# Automorphisms

• Mar 28th 2011, 05:27 PM
topsquark
Automorphisms
This one is mostly a problem with the definitions, I think.

I am asked to prove that $\displaystyle \text{Aut} \mathbb{Z}$ is isomorphic to $\displaystyle \mathbb{Z}_2$, where $\displaystyle \text{Aut} \mathbb{Z}$ is the group of all automorphisms of $\displaystyle \mathbb{Z}$.

Obviously the identity function $\displaystyle I: \mathbb{Z} \to \mathbb{Z}: x \mapsto x$ is in $\displaystyle \text{Aut} \mathbb{Z}$. The only other automorphism I can come up with is $\displaystyle f: \mathbb{Z} \to \mathbb{Z}: x \mapsto -x$. etc, etc. to finish showing the isomorphism between $\displaystyle \text{Aut} \mathbb{Z}$ and $\displaystyle \mathbb{Z}_2$.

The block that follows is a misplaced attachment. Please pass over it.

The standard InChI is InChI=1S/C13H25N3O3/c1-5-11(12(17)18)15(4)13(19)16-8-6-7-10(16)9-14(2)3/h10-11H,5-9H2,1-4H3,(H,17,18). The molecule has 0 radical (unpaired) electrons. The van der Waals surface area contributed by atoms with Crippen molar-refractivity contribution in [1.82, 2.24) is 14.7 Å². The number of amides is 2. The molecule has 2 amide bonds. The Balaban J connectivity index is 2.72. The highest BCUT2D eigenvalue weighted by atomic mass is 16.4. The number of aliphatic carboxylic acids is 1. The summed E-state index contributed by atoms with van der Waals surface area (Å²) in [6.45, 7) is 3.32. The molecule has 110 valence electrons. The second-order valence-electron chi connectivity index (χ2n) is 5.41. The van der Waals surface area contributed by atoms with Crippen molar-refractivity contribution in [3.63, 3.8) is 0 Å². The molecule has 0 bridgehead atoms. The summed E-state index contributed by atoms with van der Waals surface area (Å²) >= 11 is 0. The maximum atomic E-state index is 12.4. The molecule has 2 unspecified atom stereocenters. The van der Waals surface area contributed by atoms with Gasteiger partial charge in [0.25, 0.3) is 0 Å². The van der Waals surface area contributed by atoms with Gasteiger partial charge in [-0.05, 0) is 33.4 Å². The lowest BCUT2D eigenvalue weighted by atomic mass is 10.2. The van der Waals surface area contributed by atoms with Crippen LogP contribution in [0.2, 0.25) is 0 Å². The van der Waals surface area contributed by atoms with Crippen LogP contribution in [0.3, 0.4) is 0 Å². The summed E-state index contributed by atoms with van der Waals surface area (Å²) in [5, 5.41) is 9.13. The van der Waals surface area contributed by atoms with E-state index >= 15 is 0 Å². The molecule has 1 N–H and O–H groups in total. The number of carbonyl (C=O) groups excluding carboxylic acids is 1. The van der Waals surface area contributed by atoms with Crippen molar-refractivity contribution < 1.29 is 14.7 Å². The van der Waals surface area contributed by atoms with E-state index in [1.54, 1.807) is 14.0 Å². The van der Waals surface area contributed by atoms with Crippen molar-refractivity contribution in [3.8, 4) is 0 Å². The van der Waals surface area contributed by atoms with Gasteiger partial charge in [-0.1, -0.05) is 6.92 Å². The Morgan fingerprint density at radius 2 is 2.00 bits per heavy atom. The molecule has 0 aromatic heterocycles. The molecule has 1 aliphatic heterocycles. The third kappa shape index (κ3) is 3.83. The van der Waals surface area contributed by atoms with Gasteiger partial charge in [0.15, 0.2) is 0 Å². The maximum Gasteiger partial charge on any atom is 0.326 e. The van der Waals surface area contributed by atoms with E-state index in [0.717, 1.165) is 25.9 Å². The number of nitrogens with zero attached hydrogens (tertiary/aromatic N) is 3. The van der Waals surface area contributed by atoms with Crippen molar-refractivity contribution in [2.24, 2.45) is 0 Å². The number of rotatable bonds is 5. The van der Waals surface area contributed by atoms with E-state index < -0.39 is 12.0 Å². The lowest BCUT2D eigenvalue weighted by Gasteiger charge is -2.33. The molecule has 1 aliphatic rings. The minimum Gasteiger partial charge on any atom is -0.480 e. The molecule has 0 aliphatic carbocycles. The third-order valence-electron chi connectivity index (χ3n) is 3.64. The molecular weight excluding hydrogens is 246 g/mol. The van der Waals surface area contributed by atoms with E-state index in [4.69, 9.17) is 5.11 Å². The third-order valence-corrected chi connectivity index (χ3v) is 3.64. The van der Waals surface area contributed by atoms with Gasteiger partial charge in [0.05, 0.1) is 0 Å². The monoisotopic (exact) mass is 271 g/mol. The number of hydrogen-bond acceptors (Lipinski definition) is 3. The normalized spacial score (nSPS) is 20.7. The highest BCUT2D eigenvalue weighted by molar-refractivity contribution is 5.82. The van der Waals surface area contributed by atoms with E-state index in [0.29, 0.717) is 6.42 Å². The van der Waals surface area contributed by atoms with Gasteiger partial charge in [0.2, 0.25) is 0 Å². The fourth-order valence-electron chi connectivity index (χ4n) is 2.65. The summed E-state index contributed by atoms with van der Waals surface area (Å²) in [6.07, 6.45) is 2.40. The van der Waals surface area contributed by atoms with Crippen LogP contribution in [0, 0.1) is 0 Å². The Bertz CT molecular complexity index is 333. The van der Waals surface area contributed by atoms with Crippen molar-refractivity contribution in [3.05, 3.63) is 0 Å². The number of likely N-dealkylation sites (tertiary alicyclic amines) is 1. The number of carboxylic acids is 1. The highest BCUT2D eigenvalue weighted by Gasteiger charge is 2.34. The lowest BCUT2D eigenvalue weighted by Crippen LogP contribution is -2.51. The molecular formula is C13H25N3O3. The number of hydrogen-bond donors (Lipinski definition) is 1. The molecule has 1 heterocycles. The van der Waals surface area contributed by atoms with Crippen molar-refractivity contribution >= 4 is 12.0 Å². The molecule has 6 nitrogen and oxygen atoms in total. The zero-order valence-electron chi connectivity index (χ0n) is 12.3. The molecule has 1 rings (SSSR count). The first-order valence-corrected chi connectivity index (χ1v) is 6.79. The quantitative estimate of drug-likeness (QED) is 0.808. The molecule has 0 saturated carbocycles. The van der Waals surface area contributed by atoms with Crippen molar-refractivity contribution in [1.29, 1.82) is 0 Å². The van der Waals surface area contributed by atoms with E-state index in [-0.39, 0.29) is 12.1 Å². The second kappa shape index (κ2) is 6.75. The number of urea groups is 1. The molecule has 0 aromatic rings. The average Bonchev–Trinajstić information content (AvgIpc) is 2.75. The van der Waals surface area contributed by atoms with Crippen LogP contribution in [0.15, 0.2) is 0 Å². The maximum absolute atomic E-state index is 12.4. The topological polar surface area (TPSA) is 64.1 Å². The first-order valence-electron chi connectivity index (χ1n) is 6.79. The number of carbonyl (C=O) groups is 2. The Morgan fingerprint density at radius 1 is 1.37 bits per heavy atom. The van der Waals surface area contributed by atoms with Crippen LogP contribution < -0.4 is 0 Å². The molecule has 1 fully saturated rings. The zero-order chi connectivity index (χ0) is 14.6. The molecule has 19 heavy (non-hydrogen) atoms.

Are there truly only two members in $\displaystyle \text{Aut} \mathbb{Z}$? It seems there should be more, but I can't find any.

-Dan
• Mar 28th 2011, 06:14 PM
ojones
You need to show that these are the only automorphisms of $\displaystyle \mathbb{Z}$. Use the fact that automorphisms map generators to generators. Now, what are the generators of $\displaystyle \mathbb{Z}$?
• Mar 29th 2011, 05:23 AM
topsquark
Quote:

Originally Posted by ojones
You need to show that these are the only automorphisms of $\displaystyle \mathbb{Z}$. Use the fact that automorphisms map generators to generators. Now, what are the generators of $\displaystyle \mathbb{Z}$?

Thank you. I was unaware of that fact. (Edit: It's pretty obvious, actually, now that I've had some time to think about it.) To finish the argument then, since there are only two generators of $\displaystyle \mathbb{Z}$ ( -1 and 1) there are only two automorphisms that are in $\displaystyle \text{Aut} \mathbb{Z}$. Since $\displaystyle \text{Aut} \mathbb{Z}$ is a group of two members it must be isomorphic to $\displaystyle \mathbb{Z}_2$.

-Dan
• Mar 29th 2011, 03:17 PM
ojones
Yes, this will do it provided you know how to fill in the details.